Autism has unique vocal signature, new technology reveals
July 20, 2010 by Editor
LENA (Language Environment Analysis), a new automated vocal analysis technology, could fundamentally change the study of language development as well as the screening for autism spectrum disorders and language delay, reports a study in the July 19 online Proceedings of the National Academy of Sciences.
The LENA (Language Environment Analysis) system automatically labeled infant and child vocalizations from recordings and thereafter an automatic acoustic analysis designed by the researchers showed that pre-verbal vocalizations of very young children with autism are distinctly different from those of typically developing children with 86 percent accuracy.
The most important of these parameters proved to be the ones targeting syllabification, the ability of children to produce well-formed syllables with rapid movements of the jaw and tongue during vocalization. The autistic sample showed little evidence of development on the parameters.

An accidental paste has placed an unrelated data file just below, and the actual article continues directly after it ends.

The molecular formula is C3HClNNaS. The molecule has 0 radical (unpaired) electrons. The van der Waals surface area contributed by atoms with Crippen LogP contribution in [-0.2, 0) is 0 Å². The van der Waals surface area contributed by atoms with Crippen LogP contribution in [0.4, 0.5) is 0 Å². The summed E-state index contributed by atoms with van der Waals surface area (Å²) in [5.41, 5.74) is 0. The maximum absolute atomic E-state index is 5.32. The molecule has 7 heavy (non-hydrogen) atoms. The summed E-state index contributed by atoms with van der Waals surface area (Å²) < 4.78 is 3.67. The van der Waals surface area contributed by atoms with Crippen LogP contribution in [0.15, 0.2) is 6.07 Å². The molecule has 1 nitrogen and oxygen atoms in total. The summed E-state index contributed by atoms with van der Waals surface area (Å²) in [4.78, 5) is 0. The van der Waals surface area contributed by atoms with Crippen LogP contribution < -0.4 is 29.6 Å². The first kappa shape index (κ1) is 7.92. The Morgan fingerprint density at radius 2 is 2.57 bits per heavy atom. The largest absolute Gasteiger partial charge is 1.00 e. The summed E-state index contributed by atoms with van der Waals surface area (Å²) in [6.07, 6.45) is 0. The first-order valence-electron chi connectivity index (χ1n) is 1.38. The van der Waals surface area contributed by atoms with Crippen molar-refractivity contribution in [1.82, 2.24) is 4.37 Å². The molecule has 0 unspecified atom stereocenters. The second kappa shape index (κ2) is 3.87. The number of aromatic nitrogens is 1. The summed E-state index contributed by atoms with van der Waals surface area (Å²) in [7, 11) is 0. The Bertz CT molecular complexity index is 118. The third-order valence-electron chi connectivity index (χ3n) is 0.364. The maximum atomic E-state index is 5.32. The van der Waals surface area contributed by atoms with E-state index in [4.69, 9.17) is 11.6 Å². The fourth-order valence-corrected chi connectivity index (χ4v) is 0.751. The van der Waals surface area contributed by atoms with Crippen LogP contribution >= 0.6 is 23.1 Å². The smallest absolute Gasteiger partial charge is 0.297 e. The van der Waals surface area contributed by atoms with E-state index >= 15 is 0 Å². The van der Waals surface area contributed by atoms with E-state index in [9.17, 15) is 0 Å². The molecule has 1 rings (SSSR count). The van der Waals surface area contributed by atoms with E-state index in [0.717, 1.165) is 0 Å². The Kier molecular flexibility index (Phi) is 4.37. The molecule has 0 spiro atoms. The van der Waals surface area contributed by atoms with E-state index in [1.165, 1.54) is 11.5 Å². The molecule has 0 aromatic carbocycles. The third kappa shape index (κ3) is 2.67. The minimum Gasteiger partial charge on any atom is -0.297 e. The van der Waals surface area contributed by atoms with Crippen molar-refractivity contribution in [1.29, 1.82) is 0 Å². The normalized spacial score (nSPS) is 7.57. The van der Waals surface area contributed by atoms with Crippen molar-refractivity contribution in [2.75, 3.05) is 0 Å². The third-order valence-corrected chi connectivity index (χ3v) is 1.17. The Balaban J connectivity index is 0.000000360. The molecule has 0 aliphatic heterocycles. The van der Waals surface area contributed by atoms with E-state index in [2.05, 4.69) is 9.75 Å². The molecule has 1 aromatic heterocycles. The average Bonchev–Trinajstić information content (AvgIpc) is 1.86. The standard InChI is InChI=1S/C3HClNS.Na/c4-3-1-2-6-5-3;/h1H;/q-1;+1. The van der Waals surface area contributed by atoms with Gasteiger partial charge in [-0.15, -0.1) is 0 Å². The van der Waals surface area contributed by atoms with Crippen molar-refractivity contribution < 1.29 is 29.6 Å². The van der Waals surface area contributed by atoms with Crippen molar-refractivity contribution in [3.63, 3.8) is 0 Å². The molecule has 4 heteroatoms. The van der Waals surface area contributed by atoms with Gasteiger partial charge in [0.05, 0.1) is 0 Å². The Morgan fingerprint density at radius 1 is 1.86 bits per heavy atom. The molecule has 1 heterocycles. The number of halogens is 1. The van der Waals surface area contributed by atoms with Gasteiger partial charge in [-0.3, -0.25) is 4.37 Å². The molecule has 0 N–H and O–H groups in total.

LENA comprises a digital language processor and language analysis software. The processor fits into the pocket of specially designed children’s clothing and records everything the child vocalizes but can reliably distinguish child vocalizations from its cries and vegetative sounds, other voices and extraneous environmental sounds.
More info: University of Kansas news, Automated vocal analysis of naturalistic recordings from children with autism, language delay, and typical development